To be safe, Apple (aapl) and its distributors are telling customers to be patient for about 40 days, maybe more, depending on when the order was placed. Availability of new Power Mac G4 models has been backed up as well; the high-end desktop systems are now expected around the end of March.
When Apple CEO Steve Jobs announced the PowerBook G4 at this month's Macworld Expo/San Francisco, he told customers the slim-line portable would be shipping in a "few weeks."
But sources inside Apple said demand and "minor shipping and distribution issues" have delayed getting the new PowerBook to customers who started ordering minutes after its announcement. Customers of Apple's online store as well as Mac dealers are being told by both Apple and its primary distributors that it will be closer to the end of February, if not into March, before PowerBooks start to become readily available.
"The issues are not technical in nature," said a source close to the company, who spoke on condition of anonymity. "Demand has been good, but that has little to do with the delays in shipping."
When asked by MacCentral Tuesday, an Apple spokesperson would not officially comment or categorize the demand for the new PowerBook.
Some Apple dealers are being told there have been shipping and distribution delays in getting units from overseas manufacturing plants in Taiwan, and that Apple is shipping small lots including individual units--an expensive alternative--at least to get units to some stores in time for planned Demo Days beginning this weekend. One source reported Apple would rather not ship individual units if possible, and as a result, dealers are skeptical they will receive even demo units in the near future.
Apple used that strategy when the original iMac debuted in August 1998. When the consumer desktop launched, Apple shipped new iMacs overnight from California as well as overseas so dealers could have product to sell at midnight on the day of official launch.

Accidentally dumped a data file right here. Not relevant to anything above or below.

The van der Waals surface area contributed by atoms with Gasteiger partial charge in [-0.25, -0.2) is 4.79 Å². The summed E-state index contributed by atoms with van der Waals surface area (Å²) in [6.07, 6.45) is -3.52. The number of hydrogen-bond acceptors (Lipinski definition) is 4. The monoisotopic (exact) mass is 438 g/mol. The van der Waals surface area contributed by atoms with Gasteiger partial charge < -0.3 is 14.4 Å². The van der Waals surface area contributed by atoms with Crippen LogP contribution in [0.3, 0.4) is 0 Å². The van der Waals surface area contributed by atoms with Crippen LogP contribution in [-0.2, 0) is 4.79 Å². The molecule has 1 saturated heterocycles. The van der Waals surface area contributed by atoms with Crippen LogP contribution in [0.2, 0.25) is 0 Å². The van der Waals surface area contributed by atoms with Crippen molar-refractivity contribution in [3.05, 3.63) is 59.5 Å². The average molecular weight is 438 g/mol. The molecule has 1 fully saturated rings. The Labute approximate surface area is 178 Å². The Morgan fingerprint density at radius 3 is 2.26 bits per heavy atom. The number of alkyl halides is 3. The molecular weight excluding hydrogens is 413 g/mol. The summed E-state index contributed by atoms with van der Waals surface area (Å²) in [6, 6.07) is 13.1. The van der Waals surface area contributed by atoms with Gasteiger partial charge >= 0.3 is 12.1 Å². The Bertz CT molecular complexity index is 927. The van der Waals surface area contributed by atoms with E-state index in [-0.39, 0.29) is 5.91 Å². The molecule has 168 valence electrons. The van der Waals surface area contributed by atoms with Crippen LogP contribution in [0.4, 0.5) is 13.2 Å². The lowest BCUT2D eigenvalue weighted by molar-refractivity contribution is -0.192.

Sources said they believe official estimates of 30 to 45 days for G4 PowerBook availability is conservative. All those interviewed for this story said they were optimistic that product will begin to flow sooner than most think but that Apple's track record leaves room for skepticism.
"I truly believe Apple and distributors are quoting 45 days to be safe," one Illinois-based Mac dealer commented. "My Apple representative told me 45 days has always been the standard quote Apple uses when they don't have a firmer date. Online customers hear one thing. I hear another from Apple and my distributor. You know, I don't know whom to believe. I'll believe it when UPS walks through my door with them."
"The sooner you ordered, whether from the Apple Store or a dealer, the better the chances you'll get it sooner rather than later," an Apple Store supervisor told MacCentral.
Dates and days are getting confusing. The Apple Store has backed up its estimated shipping date from 21 to 45 days in less than two weeks. As of Tuesday, Ingram Micro, a major distributor, has been quoting a date of March 5 for availability of PowerBook G4 systems.
Customers ordering direct from Apple said they have received conflicting information from Apple; inside sales agents are apparently just as much in the dark about PowerBook availability as customers. Letters from G4 PowerBook customers to The PowerBook Zone, an online resource for Mac laptop aficionados, give clear indications that customers are growing skeptical about the slipping ship dates.
"One ongoing problem I've been having is that I haven't been getting a straight answer out of the Apple Store people on ship dates. Every call gives me a different answer. The answer you get seems to depend largely on who answers the phone," one reader wrote to the site.
To make matters worse, estimated shipping dates for high-end Power Mac G4 systems have also been scaled back. Dealers are being told by Apple and its distributors not to expect 667MHz and 733MHz Power Mac G4s now until March 30, at the latest--some nine weeks from now. MacCentral sources predicted in early January that high-end G4 systems would have significant delays in part because of limited availability of Pioneer DVD/CD-rewritable drives and faster G4 processors in mass quantities from Motorola.
Apple's 466MHz and 533MHz PowerPC G4 systems are plentiful and readily available, dealers have confirmed.
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